The question of whether it will be Rishi Sunak or Liz Truss has staled a bit in the face of persistent polling suggesting Truss is far ahead enough to win comfortably when the result is announced on September 5. But the polling among Conservative Party members has thrown up another persistent trend: they want the winner to be neither of those candidates, but outgoing Prime Minister Boris Johnson.
And nor is Boris Johnson the last word so far as opinion polling goes. Three-quarters of Conservative Party members now say they prefer the opposition Labour Party’s plans to cap the cost of energy price rises far better than they do any offered by either of their own candidates. Outside of the Conservative Party, the Labour Party is significantly ahead in the polls, after a long time. Which suggests that were general elections held, the winner would be Labour leader Sir Keir Starmer, and not Truss, Sunak, or Johnson.
These trends do place the rhetoric of the two Conservative candidates under a cloud. The next prime minister is already taking on the image of a caretaker prime minister. Not many believe Sunak will be that new PM, and fewer seem to think that Truss could lead the Conservative Party to a win in the next election. Should the Tories win, that would be a fifth successive victory. That has never happened before, and 2024 does not look like the year in which it will happen.
But the contest has staled also because it is going on just too long. The six weeks of campaigning permitted never looked necessary. Twelve hustings have been arranged with several to go right up to the end of August. The candidates come strutting up and say much the same thing again and again, for no fault of theirs really. There are differences between the two but they stand out as much the same difference every time.
Both candidates repeat the same expressions every time, Rishi Sunak more than Liz Truss. Sunak is developing the appearance of a programmed robot. His style has been set by his well-organised and no doubt more than well-paid PR machine, which determines the position he must take that will sell best, and the language he must take it in. He appears in stretches as little more than the mouthpiece of his PR platoon.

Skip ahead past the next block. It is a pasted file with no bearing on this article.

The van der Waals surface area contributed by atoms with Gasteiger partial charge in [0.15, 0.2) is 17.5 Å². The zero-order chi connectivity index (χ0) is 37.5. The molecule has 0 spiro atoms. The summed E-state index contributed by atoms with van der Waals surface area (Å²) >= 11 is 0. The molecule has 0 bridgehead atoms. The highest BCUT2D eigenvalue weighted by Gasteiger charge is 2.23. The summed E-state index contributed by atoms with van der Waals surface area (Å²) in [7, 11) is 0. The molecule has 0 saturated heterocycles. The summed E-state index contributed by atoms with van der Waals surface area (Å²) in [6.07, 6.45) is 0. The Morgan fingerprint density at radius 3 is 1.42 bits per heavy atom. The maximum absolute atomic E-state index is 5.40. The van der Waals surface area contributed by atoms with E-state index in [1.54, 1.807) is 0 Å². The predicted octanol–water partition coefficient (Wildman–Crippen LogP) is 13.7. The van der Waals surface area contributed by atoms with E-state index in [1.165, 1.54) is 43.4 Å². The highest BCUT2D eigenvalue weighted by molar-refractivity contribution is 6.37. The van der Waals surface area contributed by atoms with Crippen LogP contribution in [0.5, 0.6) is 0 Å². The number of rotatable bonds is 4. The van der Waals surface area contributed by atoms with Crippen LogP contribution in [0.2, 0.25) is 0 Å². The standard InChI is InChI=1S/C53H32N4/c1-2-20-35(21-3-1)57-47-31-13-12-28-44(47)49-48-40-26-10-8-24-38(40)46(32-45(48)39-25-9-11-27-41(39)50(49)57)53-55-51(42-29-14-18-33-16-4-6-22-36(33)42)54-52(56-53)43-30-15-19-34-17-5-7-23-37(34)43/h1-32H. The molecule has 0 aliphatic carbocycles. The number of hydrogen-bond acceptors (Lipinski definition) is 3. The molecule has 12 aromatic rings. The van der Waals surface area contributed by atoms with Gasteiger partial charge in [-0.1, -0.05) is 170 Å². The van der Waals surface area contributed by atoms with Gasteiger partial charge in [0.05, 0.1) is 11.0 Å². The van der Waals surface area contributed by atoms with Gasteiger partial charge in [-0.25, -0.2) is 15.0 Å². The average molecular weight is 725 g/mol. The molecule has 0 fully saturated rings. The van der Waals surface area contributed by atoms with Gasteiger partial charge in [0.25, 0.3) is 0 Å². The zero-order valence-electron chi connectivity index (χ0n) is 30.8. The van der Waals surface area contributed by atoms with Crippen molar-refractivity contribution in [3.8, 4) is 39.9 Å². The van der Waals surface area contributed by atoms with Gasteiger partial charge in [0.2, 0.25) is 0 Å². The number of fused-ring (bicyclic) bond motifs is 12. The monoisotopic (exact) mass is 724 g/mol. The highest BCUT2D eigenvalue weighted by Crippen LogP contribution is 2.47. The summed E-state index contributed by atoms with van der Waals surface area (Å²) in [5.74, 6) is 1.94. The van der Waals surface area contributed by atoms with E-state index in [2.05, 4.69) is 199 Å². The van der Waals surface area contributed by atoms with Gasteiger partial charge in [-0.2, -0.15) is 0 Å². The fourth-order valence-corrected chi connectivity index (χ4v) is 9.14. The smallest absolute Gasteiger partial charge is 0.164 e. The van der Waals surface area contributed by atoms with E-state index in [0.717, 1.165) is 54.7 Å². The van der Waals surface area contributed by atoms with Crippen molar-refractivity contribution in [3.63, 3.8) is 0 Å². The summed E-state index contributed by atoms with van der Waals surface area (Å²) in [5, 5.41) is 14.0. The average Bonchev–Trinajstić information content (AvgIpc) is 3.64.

Liz Truss has a less impressive package to deliver. Rishi not only speaks better, but he also has more to say, he sounds more believable, certainly on the economy. And of course, nothing matters more. But paradoxically Liz Truss carries an appeal precisely because she appears less programmed and more just a person.
The Sunak style has provoked a couple of high-profile desertions, though this has not opened the “floodgates” to desertions that some tabloids announced. Former minister Chris Skidmore quit the Sunak camp to declare support for Truss. He said he was “increasingly concerned” over the “consistently changing position, especially on the economy, to chase votes”.
Following on from Skidmore, the Wales secretary, Sir Robert Buckland, became the first serving cabinet minister to announce a shift of support away from Sunak to Truss. “As the campaign has moved on, and as I have listened carefully to both candidates, I have thought deeply about the issues that move me and what I want to see the next prime minister doing,” he wrote in The Telegraph. “Changing your mind on an issue like this is not an easy thing to do, but I have decided that Liz Truss is the right person to take our country forward.”
Rishi Sunak’s PR team has led him repeatedly to some shifting over his taxation policy. That has eroded some of the strength of his stand on the economy. Sunak has shown an inclination also to say exactly what he would expect a particular audience to hear. His boast at wealthy Tunbridge Wells that he had diverted funds from poor urban areas to areas “such as this” did not appear to endear him even to wealthy Tory right-wingers. His offered cover-up that he was expressing his concern for deprived rural areas convinced few. It really only added to his image as someone speaking given PR lines rather than speaking from personal conviction.
With so much to say to so many through an election campaign, some such shifting is inevitable, and we’ve had that from Truss as well, who backtracked from an announcement that would have meant less pay for civil servants in peripheral places.
Some reports now suggest that Rishi Sunak has regained some lost ground. But with much of the polling over already, he appears to have run out of time to convince quite as many Conservative Party members as he would need to.